Thaw in Cuban American Relations Sparks Flood of Cuban Immigrants

Thousands of Cuban immigrants remain stranded in Costa Rica after Nicaragua closed its borders.

A flood of over two-thousand Cuban emigrants passing through Central America on their way to the U.S. remain stranded in Costa Rica in what has been described as a migrant crisis.

According to media reports, the recent spike in Cubans seeking to migrate to the U.S. is caused by the renewal of relations between the U.S. and Cuba. Many Cubans speculate that the continued normalization of diplomatic relations will mean the end of the decades old U.S. policy known as the Cuban Adjustment Act, which allows any Cuban who arrives in the U.S. to remain.

However, the migrants have become stuck in Central America due to border tightening, first along the Panama-Costa Rica crossing and then at the Costa Rica-Nicaragua border, reports Nicaragua has accused Costa Rica of instigating a “humanitarian crisis” in the area.

Cuban Foreign Minister Bruno Rodriguez paid official visits to Ecuador and Nicaragua to take part in high-level talks concerning the migrant crisis. Ecuador was the only Latin American country to allow Cubans to enter without a visa, therefore many traveled there first before continuing on to the U.S. But at an emergency meeting held in San Salvador on November 24, Ecuador announced that beginning Dec. 1, Cubans seeking to cross through Ecuador have to apply for a visa to do so.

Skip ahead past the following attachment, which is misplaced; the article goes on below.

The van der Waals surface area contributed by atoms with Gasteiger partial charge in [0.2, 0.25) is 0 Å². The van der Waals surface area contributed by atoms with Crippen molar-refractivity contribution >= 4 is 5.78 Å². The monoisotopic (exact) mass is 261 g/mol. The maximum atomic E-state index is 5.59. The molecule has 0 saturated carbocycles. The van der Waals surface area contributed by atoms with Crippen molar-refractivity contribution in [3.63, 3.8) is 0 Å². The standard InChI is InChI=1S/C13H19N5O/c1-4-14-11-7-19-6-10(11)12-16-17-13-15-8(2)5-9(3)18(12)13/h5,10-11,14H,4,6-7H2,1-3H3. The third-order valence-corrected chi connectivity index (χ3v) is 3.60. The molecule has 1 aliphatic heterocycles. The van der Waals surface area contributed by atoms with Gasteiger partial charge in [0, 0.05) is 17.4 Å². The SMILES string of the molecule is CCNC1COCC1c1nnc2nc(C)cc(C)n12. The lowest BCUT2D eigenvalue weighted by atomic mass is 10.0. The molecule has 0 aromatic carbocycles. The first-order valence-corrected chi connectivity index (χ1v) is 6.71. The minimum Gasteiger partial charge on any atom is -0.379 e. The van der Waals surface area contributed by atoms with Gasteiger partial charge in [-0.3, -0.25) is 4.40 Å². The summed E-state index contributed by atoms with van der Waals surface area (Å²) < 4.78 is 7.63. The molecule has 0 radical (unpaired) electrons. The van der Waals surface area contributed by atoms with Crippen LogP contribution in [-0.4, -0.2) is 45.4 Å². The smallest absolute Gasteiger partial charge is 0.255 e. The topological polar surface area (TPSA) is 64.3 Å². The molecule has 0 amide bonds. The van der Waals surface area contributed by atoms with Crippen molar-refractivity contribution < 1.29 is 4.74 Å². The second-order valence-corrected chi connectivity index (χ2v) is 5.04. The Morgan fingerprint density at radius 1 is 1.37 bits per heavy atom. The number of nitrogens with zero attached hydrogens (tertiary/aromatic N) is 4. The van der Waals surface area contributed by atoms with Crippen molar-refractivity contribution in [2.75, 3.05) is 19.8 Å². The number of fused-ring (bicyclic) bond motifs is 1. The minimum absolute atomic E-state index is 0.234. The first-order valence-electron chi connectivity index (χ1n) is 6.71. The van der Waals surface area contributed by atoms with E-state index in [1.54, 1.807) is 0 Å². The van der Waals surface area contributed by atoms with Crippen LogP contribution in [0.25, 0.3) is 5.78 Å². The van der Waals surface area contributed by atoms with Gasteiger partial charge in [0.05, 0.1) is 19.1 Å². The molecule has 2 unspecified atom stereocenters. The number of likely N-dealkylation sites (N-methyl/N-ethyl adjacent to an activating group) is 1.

At the emergency meeting of the Central American Integration System, (SICA),member states and guest countries, Cuba, Ecuador, Mexico and Colombia condemned the Cuban Adjustment Act saying it encouraged emigrants to fall prey to human traffickers and other rogue elements.

Rodriguez had met with Ecuadorian President Rafael Correa earlier in November to discuss “the problem of Cuban citizens who arrive to Ecuador and illegally want to reach to the United States.”

In the Foreign Minister’s meeting with Nicaraguan President Daniel Ortega, it was reported by Cuban media sources that they discussed various regional subjects as well as the issue surrounding the migrants.

A government statement broadcasted in the Cuban media stated that “the Foreign Ministry wishes to emphasize that these citizens are victims of the U.S. government’s politicization of immigrant issues.”

The Cuban Adjustment Act, also known as the ‘Wet Foot, Dry Foot’ rule, allowed anyone leaving the Island for the United States to become a permanent resident a year after arriving. They would also become eligible for food and housing assistance, as well as medical insurance. The Act was amended in 1995 to not allow admission to anyone found at sea, those Cubans were to be returned to Cuba. The United States ambassador to Nicaragua, Laura Dogu recently said that her country will welcome the Cubans if they make it to US territory, reported

The policy has been criticized because it is said to encourage the use of dangerous immigration routes and can subject immigrants to human traffickers and criminal groups.